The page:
I believe that these maxims apply to stews as well, and the key is choosing a recipe with lean meat, lots of veggies, and whole grains like brown rice, whole wheat pasta, or beans. Here are some examples:

Lentil Chili
Minestrone
Basque Chicken Stew
Black Eyed Pea and Pork Stew
Spanish Beef Stew with Olives
Turkey White Bean Soup
White Chili
Pasta Fagioli with Chicken
See all of our soup recipes »

You can also try some prepared soups to keep on hand:

Amy's: Organic Low Fat Butternut Squash Soup
Campbell's: Chunky Healthy Request Chicken Noodle Soup
Campbell's: Healthy Request Tomato Soup
Fig Foods Soups: Yucatan Black Bean Soup
Fig Foods Soups: Mexican Bean and Rice Soup
Fig Foods Soups: Nonna's Minestrone Soup
Fig Foods Soups: Split Pea and Potato Soup
Imagine Foods: Harvest Corn Soup
Imagine Foods: Garden Tomato Soup
Tabatchnick Fine Foods: Vegetarian Chili

In the end, soup might be healthier for you, but whether it is or not, soup is delicious, simple to make, and cheap.

References

1. Chicken Soup Inhibits Neutrophil Chemotaxis In Vitro Rennard, Barbara O. et al. CHEST, Volume 118 , Issue 4 , 1150 - 1157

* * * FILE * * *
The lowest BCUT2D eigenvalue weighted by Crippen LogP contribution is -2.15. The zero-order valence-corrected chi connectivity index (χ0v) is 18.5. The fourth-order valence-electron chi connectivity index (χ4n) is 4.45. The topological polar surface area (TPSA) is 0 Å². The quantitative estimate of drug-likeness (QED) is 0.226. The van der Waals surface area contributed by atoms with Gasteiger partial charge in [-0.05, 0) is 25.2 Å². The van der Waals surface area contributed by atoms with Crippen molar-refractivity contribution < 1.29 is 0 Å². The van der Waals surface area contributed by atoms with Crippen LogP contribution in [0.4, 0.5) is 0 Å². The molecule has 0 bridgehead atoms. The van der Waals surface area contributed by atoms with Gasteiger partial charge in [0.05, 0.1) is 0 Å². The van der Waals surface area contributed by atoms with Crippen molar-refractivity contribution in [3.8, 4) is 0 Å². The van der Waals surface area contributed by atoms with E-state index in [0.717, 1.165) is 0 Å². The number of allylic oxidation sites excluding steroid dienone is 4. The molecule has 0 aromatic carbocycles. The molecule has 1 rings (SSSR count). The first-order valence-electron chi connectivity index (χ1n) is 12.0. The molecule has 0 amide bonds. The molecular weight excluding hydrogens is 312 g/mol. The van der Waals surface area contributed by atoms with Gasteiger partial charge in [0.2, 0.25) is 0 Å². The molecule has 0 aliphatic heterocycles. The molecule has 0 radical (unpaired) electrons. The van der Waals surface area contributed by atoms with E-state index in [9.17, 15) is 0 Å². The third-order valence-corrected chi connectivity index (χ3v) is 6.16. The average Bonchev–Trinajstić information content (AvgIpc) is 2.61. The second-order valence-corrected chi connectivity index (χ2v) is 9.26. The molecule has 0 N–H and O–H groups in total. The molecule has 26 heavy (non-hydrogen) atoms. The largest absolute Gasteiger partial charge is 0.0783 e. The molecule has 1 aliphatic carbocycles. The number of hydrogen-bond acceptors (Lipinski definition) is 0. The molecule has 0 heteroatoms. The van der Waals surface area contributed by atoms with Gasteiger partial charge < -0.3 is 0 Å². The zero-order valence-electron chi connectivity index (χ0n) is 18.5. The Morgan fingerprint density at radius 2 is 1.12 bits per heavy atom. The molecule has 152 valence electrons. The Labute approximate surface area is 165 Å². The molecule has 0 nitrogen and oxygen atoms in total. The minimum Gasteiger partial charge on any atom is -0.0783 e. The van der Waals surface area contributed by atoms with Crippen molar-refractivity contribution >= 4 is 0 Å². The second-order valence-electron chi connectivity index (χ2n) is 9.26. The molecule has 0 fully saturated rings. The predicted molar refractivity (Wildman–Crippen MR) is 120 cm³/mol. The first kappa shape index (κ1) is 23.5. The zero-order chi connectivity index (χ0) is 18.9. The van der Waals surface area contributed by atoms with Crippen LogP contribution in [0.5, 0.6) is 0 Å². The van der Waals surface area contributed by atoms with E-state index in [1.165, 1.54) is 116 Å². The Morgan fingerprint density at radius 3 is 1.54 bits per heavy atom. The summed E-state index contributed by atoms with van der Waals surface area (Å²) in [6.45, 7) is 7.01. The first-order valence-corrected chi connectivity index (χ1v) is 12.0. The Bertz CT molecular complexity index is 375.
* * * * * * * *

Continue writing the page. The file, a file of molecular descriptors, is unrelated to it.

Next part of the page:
2. Slim, M. (2001). Cardiovascular actions of chicken-meat extract in normo- and hypertensive rats. British Journal of Nutrition, 86(1), 97-103. doi:10.1079/BJN2001367

3. Zhu, Y., & Hollis, J. (2014). Soup consumption is associated with a lower dietary energy density and a better diet quality in US adults. British Journal of Nutrition, 111(8), 1474-1480. doi:10.1017/S0007114513003954

4. Flood JE, Rolls BJ. Soup preloads in a variety of forms reduce meal energy intake. Appetite. 2007;49(3):626-634. doi:10.1016/j.appet.2007.04.002.

5. Clegg ME, Ranawana V, Shafat A, Henry CJ. Soups increase satiety through delayed gastric emptying yet increased glycaemic response. Eur J Clin Nutr. 2012;67(1):8-11. doi:10.1038/ejcn.2012.152

Originally posted: November 28, 2011. Updated: October 23, 2017